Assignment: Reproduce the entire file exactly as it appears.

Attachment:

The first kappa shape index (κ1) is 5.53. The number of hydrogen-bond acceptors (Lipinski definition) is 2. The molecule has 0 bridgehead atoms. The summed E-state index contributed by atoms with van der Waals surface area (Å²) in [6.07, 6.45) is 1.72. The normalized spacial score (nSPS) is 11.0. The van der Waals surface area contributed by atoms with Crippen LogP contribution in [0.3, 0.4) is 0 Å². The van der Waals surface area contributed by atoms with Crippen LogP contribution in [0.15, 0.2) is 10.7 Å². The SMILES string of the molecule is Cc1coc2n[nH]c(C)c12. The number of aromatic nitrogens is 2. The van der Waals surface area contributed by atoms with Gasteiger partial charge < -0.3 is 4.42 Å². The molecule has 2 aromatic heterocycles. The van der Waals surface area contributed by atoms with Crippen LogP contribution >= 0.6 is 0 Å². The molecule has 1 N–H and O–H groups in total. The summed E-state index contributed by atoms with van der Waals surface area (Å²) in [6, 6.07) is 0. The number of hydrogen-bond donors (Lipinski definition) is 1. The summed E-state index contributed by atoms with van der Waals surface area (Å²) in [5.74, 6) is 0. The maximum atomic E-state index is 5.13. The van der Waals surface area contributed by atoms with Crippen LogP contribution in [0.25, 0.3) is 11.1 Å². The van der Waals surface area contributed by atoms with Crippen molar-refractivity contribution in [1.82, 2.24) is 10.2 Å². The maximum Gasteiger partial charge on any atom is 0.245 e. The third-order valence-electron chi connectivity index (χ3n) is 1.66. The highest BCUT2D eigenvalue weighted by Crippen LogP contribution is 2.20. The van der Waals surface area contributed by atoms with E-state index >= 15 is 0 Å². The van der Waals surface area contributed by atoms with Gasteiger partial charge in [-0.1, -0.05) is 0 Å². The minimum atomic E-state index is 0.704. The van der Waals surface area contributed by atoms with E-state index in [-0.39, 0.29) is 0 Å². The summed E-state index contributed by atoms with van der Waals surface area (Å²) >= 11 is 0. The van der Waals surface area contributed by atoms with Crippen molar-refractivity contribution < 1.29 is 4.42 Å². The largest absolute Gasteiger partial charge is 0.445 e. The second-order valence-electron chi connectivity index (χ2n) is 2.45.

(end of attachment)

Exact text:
The first kappa shape index (κ1) is 5.53. The number of hydrogen-bond acceptors (Lipinski definition) is 2. The molecule has 0 bridgehead atoms. The summed E-state index contributed by atoms with van der Waals surface area (Å²) in [6.07, 6.45) is 1.72. The normalized spacial score (nSPS) is 11.0. The van der Waals surface area contributed by atoms with Crippen LogP contribution in [0.3, 0.4) is 0 Å². The van der Waals surface area contributed by atoms with Crippen LogP contribution in [0.15, 0.2) is 10.7 Å². The SMILES string of the molecule is Cc1coc2n[nH]c(C)c12. The number of aromatic nitrogens is 2. The van der Waals surface area contributed by atoms with Gasteiger partial charge < -0.3 is 4.42 Å². The molecule has 2 aromatic heterocycles. The van der Waals surface area contributed by atoms with Crippen LogP contribution >= 0.6 is 0 Å². The molecule has 1 N–H and O–H groups in total. The summed E-state index contributed by atoms with van der Waals surface area (Å²) in [6, 6.07) is 0. The number of hydrogen-bond donors (Lipinski definition) is 1. The summed E-state index contributed by atoms with van der Waals surface area (Å²) in [5.74, 6) is 0. The maximum atomic E-state index is 5.13. The van der Waals surface area contributed by atoms with Crippen LogP contribution in [0.25, 0.3) is 11.1 Å². The van der Waals surface area contributed by atoms with Crippen molar-refractivity contribution in [1.82, 2.24) is 10.2 Å². The maximum Gasteiger partial charge on any atom is 0.245 e. The third-order valence-electron chi connectivity index (χ3n) is 1.66. The highest BCUT2D eigenvalue weighted by Crippen LogP contribution is 2.20. The van der Waals surface area contributed by atoms with E-state index >= 15 is 0 Å². The van der Waals surface area contributed by atoms with Gasteiger partial charge in [-0.1, -0.05) is 0 Å². The minimum atomic E-state index is 0.704. The van der Waals surface area contributed by atoms with E-state index in [-0.39, 0.29) is 0 Å². The summed E-state index contributed by atoms with van der Waals surface area (Å²) >= 11 is 0. The van der Waals surface area contributed by atoms with Crippen molar-refractivity contribution < 1.29 is 4.42 Å². The largest absolute Gasteiger partial charge is 0.445 e. The second-order valence-electron chi connectivity index (χ2n) is 2.45.